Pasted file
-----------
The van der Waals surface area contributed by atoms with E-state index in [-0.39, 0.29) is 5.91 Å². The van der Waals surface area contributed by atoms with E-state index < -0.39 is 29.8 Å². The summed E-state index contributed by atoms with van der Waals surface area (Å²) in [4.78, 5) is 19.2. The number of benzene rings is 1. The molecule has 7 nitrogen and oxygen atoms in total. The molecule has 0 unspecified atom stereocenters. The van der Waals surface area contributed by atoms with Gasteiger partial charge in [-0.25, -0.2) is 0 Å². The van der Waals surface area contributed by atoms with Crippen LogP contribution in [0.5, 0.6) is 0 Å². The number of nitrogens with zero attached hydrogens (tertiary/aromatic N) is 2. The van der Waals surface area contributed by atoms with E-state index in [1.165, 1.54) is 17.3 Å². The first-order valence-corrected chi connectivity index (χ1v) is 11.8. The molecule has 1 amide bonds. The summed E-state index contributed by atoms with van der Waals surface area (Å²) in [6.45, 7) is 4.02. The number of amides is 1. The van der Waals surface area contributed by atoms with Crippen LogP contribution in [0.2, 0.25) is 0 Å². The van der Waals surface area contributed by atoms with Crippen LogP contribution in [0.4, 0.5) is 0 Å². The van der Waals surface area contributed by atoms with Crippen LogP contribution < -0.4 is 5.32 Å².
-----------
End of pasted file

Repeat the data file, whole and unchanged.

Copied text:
The van der Waals surface area contributed by atoms with E-state index in [-0.39, 0.29) is 5.91 Å². The van der Waals surface area contributed by atoms with E-state index < -0.39 is 29.8 Å². The summed E-state index contributed by atoms with van der Waals surface area (Å²) in [4.78, 5) is 19.2. The number of benzene rings is 1. The molecule has 7 nitrogen and oxygen atoms in total. The molecule has 0 unspecified atom stereocenters. The van der Waals surface area contributed by atoms with Gasteiger partial charge in [-0.25, -0.2) is 0 Å². The van der Waals surface area contributed by atoms with Crippen LogP contribution in [0.5, 0.6) is 0 Å². The number of nitrogens with zero attached hydrogens (tertiary/aromatic N) is 2. The van der Waals surface area contributed by atoms with E-state index in [1.165, 1.54) is 17.3 Å². The first-order valence-corrected chi connectivity index (χ1v) is 11.8. The molecule has 1 amide bonds. The summed E-state index contributed by atoms with van der Waals surface area (Å²) in [6.45, 7) is 4.02. The number of amides is 1. The van der Waals surface area contributed by atoms with Crippen LogP contribution in [0.2, 0.25) is 0 Å². The van der Waals surface area contributed by atoms with Crippen LogP contribution in [0.4, 0.5) is 0 Å². The van der Waals surface area contributed by atoms with Crippen LogP contribution < -0.4 is 5.32 Å².